I lean back, as the evening darkens and comes on.A chicken hawk floats over, looking for home.I have wasted my life.~ James Wright
Poetry is the art of saying the unsayable, that which can only be said in a kind of music, which can be said in no other way.
I have always felt, very strongly, that all art should be allowed to speak for itself. Maybe that’s most essentially true of poetry.
Res ipsa loquitur.
Our lives are a mystery to us. So much happens at the level of shadow and heartbeat, of spirit, breath and reflection.
If you ask a poet, “what does it mean?” you’re asking for the unspeakable to be spoken, for a song without music, for a kind of life demeaned and stripped of art. If it could be said the way you want it explained, it wouldn’t be poetry in the first place. You’re asking him to take that work out of its context and put it in yours.
Read it again. Read it at sunrise or in the bathtub. Read it while rain pounds on the house. Read it with one eye open or with a mouth full of feathers and wine. Read it over and over until it gets through to you. Or give up. Move on and try again when you’re older. When you can hear the clock more clearly ticking, maybe it’s time.
His art is eccentricity, his aim
How not to hit the mark he seems to aim at,
His passion how to avoid the obvious,
His technique how to vary the avoidance.
– Robert Francis
I have been wanting to share this poem with someone for at least a week, and I can’t stand it anymore.
Want to see it in Spanish and English? Here.
“We got ready and showed our home.The visitor thought: you live well.The slum must be inside you.”– Thomas Transtromer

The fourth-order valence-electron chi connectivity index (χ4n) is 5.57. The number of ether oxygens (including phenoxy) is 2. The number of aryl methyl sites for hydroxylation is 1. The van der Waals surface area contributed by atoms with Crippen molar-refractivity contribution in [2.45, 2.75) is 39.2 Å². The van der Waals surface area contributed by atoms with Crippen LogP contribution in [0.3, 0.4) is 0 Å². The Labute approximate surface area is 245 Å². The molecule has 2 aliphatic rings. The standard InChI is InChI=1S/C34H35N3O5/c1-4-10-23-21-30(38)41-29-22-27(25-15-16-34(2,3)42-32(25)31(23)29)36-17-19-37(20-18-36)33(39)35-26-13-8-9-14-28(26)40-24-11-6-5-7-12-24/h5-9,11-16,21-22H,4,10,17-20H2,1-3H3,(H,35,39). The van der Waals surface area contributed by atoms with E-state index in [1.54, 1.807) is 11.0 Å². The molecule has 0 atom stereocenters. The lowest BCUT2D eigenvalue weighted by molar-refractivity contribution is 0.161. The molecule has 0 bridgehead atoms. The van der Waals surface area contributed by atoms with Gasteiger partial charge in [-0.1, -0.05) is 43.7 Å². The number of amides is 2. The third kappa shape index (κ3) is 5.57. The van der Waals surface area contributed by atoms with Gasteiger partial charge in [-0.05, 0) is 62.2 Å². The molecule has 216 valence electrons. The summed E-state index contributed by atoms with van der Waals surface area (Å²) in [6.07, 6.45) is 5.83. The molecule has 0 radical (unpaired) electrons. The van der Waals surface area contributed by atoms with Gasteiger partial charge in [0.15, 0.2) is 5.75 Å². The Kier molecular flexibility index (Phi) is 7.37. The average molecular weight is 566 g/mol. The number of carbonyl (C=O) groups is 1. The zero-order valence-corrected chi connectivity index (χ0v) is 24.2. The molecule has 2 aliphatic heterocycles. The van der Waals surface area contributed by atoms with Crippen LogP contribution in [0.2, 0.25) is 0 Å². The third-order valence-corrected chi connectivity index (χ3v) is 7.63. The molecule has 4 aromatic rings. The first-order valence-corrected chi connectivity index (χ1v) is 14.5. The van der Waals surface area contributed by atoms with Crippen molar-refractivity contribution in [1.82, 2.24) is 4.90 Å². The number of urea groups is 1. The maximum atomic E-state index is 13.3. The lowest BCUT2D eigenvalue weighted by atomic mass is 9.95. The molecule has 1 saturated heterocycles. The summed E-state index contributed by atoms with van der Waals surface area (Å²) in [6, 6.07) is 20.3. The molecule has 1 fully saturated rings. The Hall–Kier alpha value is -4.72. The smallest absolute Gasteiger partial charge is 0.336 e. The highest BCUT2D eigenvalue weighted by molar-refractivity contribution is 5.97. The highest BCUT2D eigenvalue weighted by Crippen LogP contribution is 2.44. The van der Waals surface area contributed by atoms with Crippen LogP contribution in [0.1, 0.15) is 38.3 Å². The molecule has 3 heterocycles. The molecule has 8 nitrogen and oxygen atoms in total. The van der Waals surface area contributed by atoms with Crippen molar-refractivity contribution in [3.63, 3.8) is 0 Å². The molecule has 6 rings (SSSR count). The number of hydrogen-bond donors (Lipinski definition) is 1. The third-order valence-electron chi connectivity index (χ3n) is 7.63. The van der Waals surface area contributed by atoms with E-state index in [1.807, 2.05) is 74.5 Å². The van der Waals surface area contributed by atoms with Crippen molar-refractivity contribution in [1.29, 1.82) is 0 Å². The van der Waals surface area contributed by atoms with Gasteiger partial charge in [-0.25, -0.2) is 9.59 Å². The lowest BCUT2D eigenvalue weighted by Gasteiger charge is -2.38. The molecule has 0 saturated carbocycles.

Let them not say: we did not hear it.
Let them not say: they did not taste it.
We ate, we trembled.
Let them not say: it was not spoken, not written.
we witnessed with voices and hands.
Let them not say: they did nothing.
We did not-enough.
Let them say, as they must say something:
A kerosene beauty.
Let them say we warmed ourselves by it,
read by its light, praised,
Jane Hirshfield, 1953
This time of year, I often remember my college days. I would sit in my dorm room, and in the carrels of the university library, and on picnic tables by Big Chico Creek, breathing in poetry. I took in long, deep breaths as one does on entering a bakery on a rainy day.
There was an autumn feel to it; a descent into more sublime atmospheres. Leaves fell and crunched underfoot as we walked to class. In those days, there was no pumpkin spice everything. There was Bly and his snowbanks north of the house; Stafford with his images of geese and rivers; and there was Wright with his equine redemption and industrial grief, his momentous confession of a wasted life, “as the evening darkens and comes on.”
It’s the poet’s job to be outdoors a bit longer than others as the days shorten and The Corn Moon appears. As the fog rolls in at the end of the day and the pumpkins lose their green camouflage, we must continue taking notes.
There is a certain sadness in the house, even as the fires are banked for morning. Someone who shined our shoes won’t do that for us anymore. Somewhere deep in our ritual DNA, we begin lighting candles against the universal fear of what the shadows hide. Summer is over.
Autumn Begins in Martins Ferry, Ohio
In the Shreve High football stadium,
I think of Polacks nursing long beers in Tiltonsville,
And gray faces of Negroes in the blast furnace at Benwood,
And the ruptured night watchman of Wheeling Steel,
Dreaming of heroes.
All the proud fathers are ashamed to go home.
Their women cluck like starved pullets,
Dying for love.
Their sons grow suicidally beautiful
At the beginning of October,
And gallop terribly against each other’s bodies.
~ James Wright